In addition to acting as a barrier, the spoke protector also prevents dirt from the chain or the cassette from reaching the brake rotor or pads.
Most importantly, it saves you the pain of prematurely finishing your trip and footing a hefty bill to repair damaged wheels and replacing the rear derailleur.
Furthermore, why risk spending over $1000 fixing a broken wheel and derailleur, when a small disc that costs less than $10 can save the situation?
In case you want to buy a decent dork disk, you may consider the SHIMANO CP-FH53 Spoke Guard, which is suitable even for a bike with disc brakes.
Why Some Cyclists Remove The Dork Disk?
Some bike owners remove the pie plate the moment they get home with their new bike. So, why do they do so yet we have found the disc is so important?
Well, there are various reasons as to why some bikers remove spoke protectors. All the same, the most common reasons include:
1. The Guards Get Noisy
With time, the spoke protectors get loose and wobbly. Consequently, this leads to a rattily noise coming from the rear wheel.
Most riders prefer their bikes to be as quiet as possible. Therefore, after some time, you find some cyclist remove the dork disc to keep the cycle quiet.
2. Accumulates Mud
Notably, the pie plate makes cleaning the area next to the cassette a bit harder. As a result, mud and other trail debris may pile up. The mud, in return, dirties the cassette.
Also, when dirt gets between the spokes and the spoke guard, grit acts like sandpaper, wearing the spokes out slowly but persistently.
Mostly, this is a problem experienced by touring cyclists and mountain bikers.
As such, most riders find the mud effect to be too much to bear. To solve this problem, clean the wheel regularly and replace the guard when necessary.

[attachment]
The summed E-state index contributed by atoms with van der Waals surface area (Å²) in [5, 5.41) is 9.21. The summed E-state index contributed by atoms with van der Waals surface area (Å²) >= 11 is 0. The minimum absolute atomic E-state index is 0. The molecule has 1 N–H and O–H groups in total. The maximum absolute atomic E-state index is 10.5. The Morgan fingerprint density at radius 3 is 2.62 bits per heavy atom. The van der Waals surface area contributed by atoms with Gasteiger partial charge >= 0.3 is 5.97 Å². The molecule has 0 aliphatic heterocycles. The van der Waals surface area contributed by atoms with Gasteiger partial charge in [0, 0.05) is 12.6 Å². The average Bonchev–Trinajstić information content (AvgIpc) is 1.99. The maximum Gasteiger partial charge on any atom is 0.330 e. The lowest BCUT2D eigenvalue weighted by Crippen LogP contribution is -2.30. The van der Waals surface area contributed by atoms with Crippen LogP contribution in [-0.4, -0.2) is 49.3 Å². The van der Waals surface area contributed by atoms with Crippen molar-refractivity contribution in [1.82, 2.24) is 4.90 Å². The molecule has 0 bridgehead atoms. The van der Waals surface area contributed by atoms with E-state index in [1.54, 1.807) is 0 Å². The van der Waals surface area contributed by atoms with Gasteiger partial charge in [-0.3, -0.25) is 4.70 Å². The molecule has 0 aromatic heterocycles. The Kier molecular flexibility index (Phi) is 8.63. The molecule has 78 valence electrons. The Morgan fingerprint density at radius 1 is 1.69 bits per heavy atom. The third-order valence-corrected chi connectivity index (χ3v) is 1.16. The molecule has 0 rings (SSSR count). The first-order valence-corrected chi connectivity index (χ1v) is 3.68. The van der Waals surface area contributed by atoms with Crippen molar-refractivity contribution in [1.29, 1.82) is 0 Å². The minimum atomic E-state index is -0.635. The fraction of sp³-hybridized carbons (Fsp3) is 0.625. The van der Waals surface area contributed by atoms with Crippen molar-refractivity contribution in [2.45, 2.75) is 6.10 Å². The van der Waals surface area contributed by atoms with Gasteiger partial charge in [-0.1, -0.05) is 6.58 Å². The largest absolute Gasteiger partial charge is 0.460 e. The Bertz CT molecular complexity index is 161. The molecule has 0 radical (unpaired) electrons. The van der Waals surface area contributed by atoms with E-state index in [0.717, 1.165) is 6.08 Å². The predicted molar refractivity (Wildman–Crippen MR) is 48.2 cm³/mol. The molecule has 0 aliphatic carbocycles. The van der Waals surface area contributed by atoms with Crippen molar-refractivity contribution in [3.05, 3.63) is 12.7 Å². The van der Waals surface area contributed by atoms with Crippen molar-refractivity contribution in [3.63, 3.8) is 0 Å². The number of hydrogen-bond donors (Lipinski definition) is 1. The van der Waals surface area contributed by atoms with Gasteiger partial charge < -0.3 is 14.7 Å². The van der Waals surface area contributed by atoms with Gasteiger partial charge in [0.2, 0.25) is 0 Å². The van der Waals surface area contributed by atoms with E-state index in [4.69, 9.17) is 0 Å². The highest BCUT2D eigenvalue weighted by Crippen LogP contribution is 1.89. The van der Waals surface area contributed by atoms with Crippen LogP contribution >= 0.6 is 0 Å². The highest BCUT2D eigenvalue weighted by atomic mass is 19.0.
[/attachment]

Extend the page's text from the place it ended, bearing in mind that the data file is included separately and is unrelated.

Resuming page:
3. They Have an Anti-Pro Look
To most cyclists who remove the dork disc from their bikes, they perceive it to be a symbol of inexperience. They associate the accessory with rookies or careless bikers.
Since these riders want to avoid ridicule from colleagues and guard their pro status, they skip the disk.
4. Adds Extra Weight
Most long-distance cyclists like their bikes being as light as possible. Actually, they avoid extra weights to their cycles as a plague. Surprisingly, most spoke guards weigh less than 100 grams.
Someone who rides leisurely for short distances may not notice the effect of adding 100 or so grams on their bike. But, for road race cyclists, that is 100g too much.
All the same, you can get significantly light dork discs, such as the Shimano Bicycle Chain/Spoke Protector, which weighs 1.6 ounces only.
Also read: Can you ride a bike with a broken spoke?
At the start, our question was whether a spoke guard is necessary. After reading this far, what do you think? Is a dork disc necessary? It’s our hope that we have convinced you to keep that disc on.
Leave alone what others think; fathom about the risk you take by not having a pie disk and the cost of repairing a damaged wheel.
Even when you are an experienced bike mechanic, you can never immune to error when it comes to derailleur settings. Also, accidents happen, and it’s never in anyone’s plan. So, drop the “pro” ego and leave the pie disc on.